This three-part series written by Peter Antman takes a journey through the evolution of quality assurance, takes a look at the current state of "quality" in the software industry and explains what we all must do to raise the standards of quality throughout the technological world. In this post, Peter explains the importance of combining automation with human touch in order to create products of the highest possible quality.
In the first post of this series, I wrote about Toyoda Sakichi, the founder of the Toyota industries, who invented a loom that would automatically stop when a thread broke in the 1920. He thereby also invented the concept of “stop-the-line” to build quality in.
Incremental compile with visual feedback is a small step toward the automaticity of the Sakichi loom. Beyond that, we still have these longish feedback cycles, be it manually running unit tests or waiting on the automatic build or system tests run by our continuous integration (CI) system.
Even worse, most popular modern languages and environments, such as Python, Java Script or Ruby, don't have incremental feedback mechanisms; you have to run them to see if they are even syntactically correct.
Today we have better support for automating all of this than ever before. But as long as time passes between doing work and seeing the result of our work, we will fight a Sisyphean battle for quality, because we cannot genuinely build quality in.
The problem can be boiled down to these two aspects:
- The bigger the system, the longer time it will take to run the test suite that truly proves the system is working (unit testing does not do that, but that is another topic). The longer it takes for the result to come back, the less value it will have.
- The bigger the system, the more people will be involved. When faults are not detected by the one producing them quality assurance quickly becomes a social (or even sociological) problem.
But if we cannot build quality in automatically, what can we do?
Toyoda Sakichi later sold his patent for the loom and gave the large sum of money to his son to create an automobile company, which of course was named Toyota. Toyota is known - among other things - for the Just-In-Time (JIT) concept, which basically means you should only do something when there is an actual need.
A product with a quality problem is unfinished work seen from a Toyota (or “lean”) perspective. This is a waste in itself, since unfinished work is actually inventory, and inventory is something no one has ordered (not JIT), and therefore has no value, only a cost.
One troublesome side effect of producing inventory is that inventories are actually queues, and the longer queues you get, the worse lead times you get. In the end, not having a grip of quality, will eventually grind the production process to an halt; either by work piling up in the QA-department or by all the defect reports coming in from the field.
The quest of building quality in therefore also lies at the heart of the Toyota Production Process. It even has a name: Jidoka (autonomation), meaning automation with a human touch, that is, adding the human aspect of detecting quality problems when they happens to machines.
But how do they handle situations where the machines can't detect defects?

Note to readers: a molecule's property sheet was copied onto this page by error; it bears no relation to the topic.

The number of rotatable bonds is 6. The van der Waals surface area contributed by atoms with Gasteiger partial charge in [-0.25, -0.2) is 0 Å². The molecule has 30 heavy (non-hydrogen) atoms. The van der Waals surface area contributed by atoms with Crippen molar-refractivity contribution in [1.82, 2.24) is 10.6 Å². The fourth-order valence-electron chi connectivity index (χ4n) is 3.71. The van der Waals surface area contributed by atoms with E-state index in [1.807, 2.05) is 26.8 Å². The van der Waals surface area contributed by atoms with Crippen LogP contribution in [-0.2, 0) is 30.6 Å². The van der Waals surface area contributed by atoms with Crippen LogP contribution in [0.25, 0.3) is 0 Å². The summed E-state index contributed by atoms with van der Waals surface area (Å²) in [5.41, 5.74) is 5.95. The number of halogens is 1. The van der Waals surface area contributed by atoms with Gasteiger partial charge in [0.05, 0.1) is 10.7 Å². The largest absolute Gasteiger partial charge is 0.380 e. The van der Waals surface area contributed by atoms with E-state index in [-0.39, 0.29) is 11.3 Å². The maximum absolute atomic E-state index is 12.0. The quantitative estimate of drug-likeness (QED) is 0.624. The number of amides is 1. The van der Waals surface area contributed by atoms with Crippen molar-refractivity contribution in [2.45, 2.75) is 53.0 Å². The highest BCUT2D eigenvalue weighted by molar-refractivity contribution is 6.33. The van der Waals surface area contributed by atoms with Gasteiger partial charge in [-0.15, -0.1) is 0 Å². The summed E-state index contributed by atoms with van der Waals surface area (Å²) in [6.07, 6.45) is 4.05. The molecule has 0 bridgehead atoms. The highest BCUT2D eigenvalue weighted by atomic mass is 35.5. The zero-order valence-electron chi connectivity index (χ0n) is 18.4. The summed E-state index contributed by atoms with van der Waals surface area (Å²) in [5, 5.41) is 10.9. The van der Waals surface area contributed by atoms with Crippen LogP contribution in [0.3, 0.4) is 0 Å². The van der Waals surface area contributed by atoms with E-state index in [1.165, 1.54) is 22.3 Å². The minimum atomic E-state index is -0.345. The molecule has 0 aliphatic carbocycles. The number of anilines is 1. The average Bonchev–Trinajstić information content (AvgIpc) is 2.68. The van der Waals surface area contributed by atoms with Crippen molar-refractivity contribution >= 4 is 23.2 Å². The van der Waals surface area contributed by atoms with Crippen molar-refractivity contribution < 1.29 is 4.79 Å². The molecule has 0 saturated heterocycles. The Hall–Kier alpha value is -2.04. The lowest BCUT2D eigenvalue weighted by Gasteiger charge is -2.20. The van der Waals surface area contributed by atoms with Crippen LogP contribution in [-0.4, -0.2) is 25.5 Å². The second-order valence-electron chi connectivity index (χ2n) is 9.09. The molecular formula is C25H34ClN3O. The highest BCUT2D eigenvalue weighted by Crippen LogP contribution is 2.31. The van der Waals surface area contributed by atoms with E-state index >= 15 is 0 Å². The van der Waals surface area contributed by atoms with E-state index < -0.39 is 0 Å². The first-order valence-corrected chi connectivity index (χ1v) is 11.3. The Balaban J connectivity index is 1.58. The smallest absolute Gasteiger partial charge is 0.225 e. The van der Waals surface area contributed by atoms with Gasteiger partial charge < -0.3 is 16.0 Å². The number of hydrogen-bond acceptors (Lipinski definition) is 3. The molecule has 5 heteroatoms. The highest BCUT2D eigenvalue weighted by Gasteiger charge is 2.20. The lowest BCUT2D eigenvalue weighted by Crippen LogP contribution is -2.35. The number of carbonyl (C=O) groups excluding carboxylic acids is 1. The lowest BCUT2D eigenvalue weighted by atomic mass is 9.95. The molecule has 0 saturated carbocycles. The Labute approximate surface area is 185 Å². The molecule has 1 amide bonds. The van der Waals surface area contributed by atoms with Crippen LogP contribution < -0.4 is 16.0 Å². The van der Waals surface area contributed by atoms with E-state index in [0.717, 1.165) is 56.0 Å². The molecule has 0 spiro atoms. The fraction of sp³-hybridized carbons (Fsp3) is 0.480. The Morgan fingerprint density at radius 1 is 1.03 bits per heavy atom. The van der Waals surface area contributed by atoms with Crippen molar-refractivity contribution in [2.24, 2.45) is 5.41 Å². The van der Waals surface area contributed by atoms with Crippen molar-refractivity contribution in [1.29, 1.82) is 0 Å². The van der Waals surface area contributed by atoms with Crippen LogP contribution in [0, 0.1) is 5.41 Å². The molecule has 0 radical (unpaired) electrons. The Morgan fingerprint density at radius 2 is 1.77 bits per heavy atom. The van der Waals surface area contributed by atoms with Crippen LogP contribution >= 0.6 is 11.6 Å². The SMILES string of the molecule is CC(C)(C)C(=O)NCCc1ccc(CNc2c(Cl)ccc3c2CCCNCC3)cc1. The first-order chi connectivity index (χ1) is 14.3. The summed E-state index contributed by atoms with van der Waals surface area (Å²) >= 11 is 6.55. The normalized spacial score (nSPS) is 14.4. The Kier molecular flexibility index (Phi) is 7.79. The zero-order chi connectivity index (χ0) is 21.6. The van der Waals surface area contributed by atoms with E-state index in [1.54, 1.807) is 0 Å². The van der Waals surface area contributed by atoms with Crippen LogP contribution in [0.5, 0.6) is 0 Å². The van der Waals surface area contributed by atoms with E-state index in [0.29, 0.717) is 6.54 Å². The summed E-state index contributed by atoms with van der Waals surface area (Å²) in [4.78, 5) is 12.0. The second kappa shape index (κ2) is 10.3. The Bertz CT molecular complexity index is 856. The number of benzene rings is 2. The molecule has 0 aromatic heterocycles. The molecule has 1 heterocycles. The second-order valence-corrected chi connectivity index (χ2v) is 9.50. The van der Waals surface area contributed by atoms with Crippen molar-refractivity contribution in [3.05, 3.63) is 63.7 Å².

The human touch of many machines at Toyota plants is actually a combination of technical and social solutions. Every machine also has a manual stopping device attached to it. If a worker detects a quality problem he or she is expected to press that stop button. The team leader then has about 30 seconds to make the decision of whether or not the production line should be stopped.
And lines are stopped, trust me. A worker detecting a fault can potentially bring a whole plant to a grinding halt!
How often do we dare to stop all developers from developing when the CI environment is red? I can't even tell you the number of stories I have heard about teams setting up lava lamps or other physical signals connected to their CI environment and just weeks or months later pull the plug from the lamp because it is perpetually red.
When you don’t get instant feedback, the truly hard part is not creating your automatic integration environment; it’s fostering a culture that really stops the line when your automated system has detected faults. A CI is not a stop-the-line device, it's just a mechanism, with a delay, that discovers faults.
If you - as a developer, as a manager or as a company - are not prepared to change the culture and, at least initially, pay the price of stopping the work and start chasing defects, I would question the value of having automated continuous integration tests.
It’s even worse than that. If you have a continuous integrations environment that is frequently (or always) red and you don’t stop the line, the system will decline over time. Each instance that the line is not stopped will result in a push for producing more bugs.
So in the end, as long as we do not have an automatic stop the line mechanism, it’s all about norms and cultures. That’s the topic of the third post in this series.
About the author:
Peter Antman has a passion for improving how we build software together. Currently he is coaching companies doing agile transformations as a consultant at Crisp. He has a background as Head of Development of Atex Polopoly where he enjoyed building large scale test environments. He was also one of the early comitters to the JBoss project.